Meanwhile, a song he had written with former Rainbow John Berry, Pony Time, was released on Arnold Records, and would reach #60 on the pop charts. When Parkway Records released Chubby Checker's version of Pony Time in early 1961, it would blow by Covay's, going all the way to #1 both R&B and Pop on its way to becoming an even bigger hit than The Twist had been a couple of years earlier.

Cameo (Parkway's parent company) signed Covay to the label the following year, and would try to cash in on yet another dance craze, The Popeye. While Checker's Popeye (The Hitchiker) broke into the top ten, the single they released on Covay barely crawled to #75. It was called The Popeye Waddle and, despite a catchy Contours like number that promised 'you'll do fine if you get in line', it failed to catch on. The flip of that single, One Little Boy Had Money, hinted at the vocal style that was to come. Something called Do The Bug would follow, along with two Parkway singles that went nowhere.

The success of Pony Time, I'm sure, helped convince Don that his songwriting skills were in demand (as he would later explain to author Gerri Hirshey, "copyrights last longer than record labels"), and he moved to New York City. He began hanging around The Brill Building, and soon was writing songs for Roosevelt Music, the most respected name in R&B publishing in those days. It was during this period that he met Jesse Stone, who worked with him on composing 'happy blues' that were radio ready. Stone introduced him to Jerry Wexler, who had been hanging around the Brill Building ever since his Billboard days.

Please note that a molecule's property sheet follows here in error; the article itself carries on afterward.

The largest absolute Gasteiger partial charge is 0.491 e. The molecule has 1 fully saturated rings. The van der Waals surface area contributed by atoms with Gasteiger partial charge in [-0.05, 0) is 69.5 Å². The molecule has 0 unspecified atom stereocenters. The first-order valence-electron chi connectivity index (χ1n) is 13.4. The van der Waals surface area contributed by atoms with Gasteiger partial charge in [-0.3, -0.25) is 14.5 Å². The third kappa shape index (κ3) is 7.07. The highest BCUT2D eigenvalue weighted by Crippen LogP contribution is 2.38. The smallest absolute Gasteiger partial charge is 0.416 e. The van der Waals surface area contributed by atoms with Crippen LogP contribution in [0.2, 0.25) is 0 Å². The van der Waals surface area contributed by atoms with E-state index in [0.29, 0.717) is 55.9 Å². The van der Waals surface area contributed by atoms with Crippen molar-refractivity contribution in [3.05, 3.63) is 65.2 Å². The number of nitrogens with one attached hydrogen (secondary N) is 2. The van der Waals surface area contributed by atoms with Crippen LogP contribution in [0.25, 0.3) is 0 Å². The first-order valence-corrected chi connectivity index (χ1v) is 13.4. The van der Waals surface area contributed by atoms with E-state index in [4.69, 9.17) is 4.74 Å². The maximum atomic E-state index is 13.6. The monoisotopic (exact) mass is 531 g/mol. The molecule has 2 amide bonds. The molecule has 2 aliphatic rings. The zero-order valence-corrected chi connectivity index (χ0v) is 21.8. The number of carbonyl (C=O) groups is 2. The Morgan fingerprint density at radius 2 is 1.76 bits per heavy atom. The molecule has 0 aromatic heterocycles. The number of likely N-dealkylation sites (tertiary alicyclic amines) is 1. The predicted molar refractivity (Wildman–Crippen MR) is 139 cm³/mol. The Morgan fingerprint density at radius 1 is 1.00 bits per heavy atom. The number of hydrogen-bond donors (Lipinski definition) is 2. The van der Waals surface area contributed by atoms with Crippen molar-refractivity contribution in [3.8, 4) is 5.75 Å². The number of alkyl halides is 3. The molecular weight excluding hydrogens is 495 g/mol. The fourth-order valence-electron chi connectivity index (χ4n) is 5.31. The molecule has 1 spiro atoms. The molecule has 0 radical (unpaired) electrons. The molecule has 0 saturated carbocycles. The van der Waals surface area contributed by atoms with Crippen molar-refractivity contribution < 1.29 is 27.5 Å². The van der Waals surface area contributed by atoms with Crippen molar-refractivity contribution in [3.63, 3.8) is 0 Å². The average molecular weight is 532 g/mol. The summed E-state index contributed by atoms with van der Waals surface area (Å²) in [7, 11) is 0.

Wexler had just signed Solomon Burke to Atlantic, and was on the lookout for material for him. Covay knew the type of singer that Solomon was, and was able to tailor the follow-up record to his 1962 smash Cry To Me, specifically to him. I'm Hanging Up My Heart For You remains one of Burke's all-time classics, and marks the beginning of a life-long friendship and collaboration that would send songs like You're Good For Me and Tonight's The Night soaring into the top ten over the next few years.

I'm not sure why, but Atlantic was releasing Covay's own singles on a subsidiary label called Rosemart at that point (I've never seen records by any other artist on that imprint. have you?). Mercy, Mercy would crack the R&B top 40 in the fall of 1964, and essentially define Covay's own brand of funky guitar-driven R&B. There has been much speculation over the years about whether or not Jimi Hendrix played on that record (and Covay's next Rosemart release Take This Hurt Off Me), but there doesn't seem to be a definitive answer. One thing appears to be certain, that Covay (who wrote using the guitar instead of piano) is playing on those cuts. I like that.